The Falun Sport Club was
formed in 1930. This led to the formation of The Live Wires" Ladies
Softball team. By 1932, the Live Wires were a "powerhouse" team. They
played against teams from Millet, Camrose, Leduc, Edmonton, Usona, and
others that dared to challenge. The Live Wires were
excellent players and lost very few games. ‑
"We were practicing
and playing ball at every opportunity."
The Live Wires did not just play
softball. Five participated in the Dominion Women's Track and Field
Championship* held in Wetaskiwin in August of 1931, and the Track and
Field Provincial meet in Calgary held in September that same year.
Tutored and guided by Miss Timofeef, the players staged song‑dance‑skit
concerts at Lone Ridge and when the Falun Mercs played the First‑Nations
(Ma‑Me‑O) at the annual Pigeon Lake Hockey Challenge, the Live Wires
were the crowd cheerleaders.
They displayed many talents, lively
spirit, and good fun. They looked sharp in self‑sewn uniforms of white
blouses and green velvet shorts. The athletic achievements and the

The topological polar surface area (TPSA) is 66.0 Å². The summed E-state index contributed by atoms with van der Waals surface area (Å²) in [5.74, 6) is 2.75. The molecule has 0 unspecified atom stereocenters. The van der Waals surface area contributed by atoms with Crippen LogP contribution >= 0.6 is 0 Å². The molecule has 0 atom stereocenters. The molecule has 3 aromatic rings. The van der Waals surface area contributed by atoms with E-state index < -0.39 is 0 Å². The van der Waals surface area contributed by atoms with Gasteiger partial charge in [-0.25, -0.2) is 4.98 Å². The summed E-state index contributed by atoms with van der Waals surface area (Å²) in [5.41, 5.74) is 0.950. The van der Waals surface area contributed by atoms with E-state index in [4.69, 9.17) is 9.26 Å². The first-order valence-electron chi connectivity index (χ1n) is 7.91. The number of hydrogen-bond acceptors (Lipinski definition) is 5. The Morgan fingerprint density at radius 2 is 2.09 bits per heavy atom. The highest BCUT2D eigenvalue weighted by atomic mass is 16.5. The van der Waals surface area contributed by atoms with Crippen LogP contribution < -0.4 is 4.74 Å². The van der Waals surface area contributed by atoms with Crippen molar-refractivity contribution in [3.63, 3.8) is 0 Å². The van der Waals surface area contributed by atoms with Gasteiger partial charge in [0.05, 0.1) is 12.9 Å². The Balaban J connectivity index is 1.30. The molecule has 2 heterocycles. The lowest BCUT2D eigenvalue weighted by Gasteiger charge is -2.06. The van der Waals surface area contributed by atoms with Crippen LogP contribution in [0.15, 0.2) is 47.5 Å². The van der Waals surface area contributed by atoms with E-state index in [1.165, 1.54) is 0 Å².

enthusiasm of the Falun Live Wires are still the talk among the seniors
in the Falun Community.
When many of the team members got
married, this team broke up after the 1933 season.
Coaches: Ottar Mattson, Billy
Sponsors: Clarence and Elsa Isaacson (The Falun Store)
Grounds: Dick Cronin
Concert Organizer: Nadin Timofeef
Players: Ruth (Weir) Mattson; Stina
Carlson (m. Bob Fanham); Nettie Anderson (m. Richard Wollin), Tena
Anderson (m. Cletus Tagtmeyer/r.m. Combs), Kathleen Cronin (m. Bob
Maxwell), Mary Cronin (m. Frank Patterson), Olga Maciborsky (m. Wm.
Kolody), Nellie Maciborsky (m. Michael Kuhn), Annie Maciborsky (m.
Walter Forth), Lully Homlund (m. Arnold Pubantz); Devina Sjorlund ‑
(catcher during Ruth Mattson pregnancy)
Utility players: Fanny Maxwell, Olga Swanson)
*Nettie Wollin one of two
sisters playing for the Live Wires earned a gold medal in 1931 at
the Women's Dominion Track and Field Championships held at
Wetaskiwin. Nettie also set a new Canadian record for Junior Discus
85' 7 1/2" beating the old record of 84' 2" held by J. Thompson,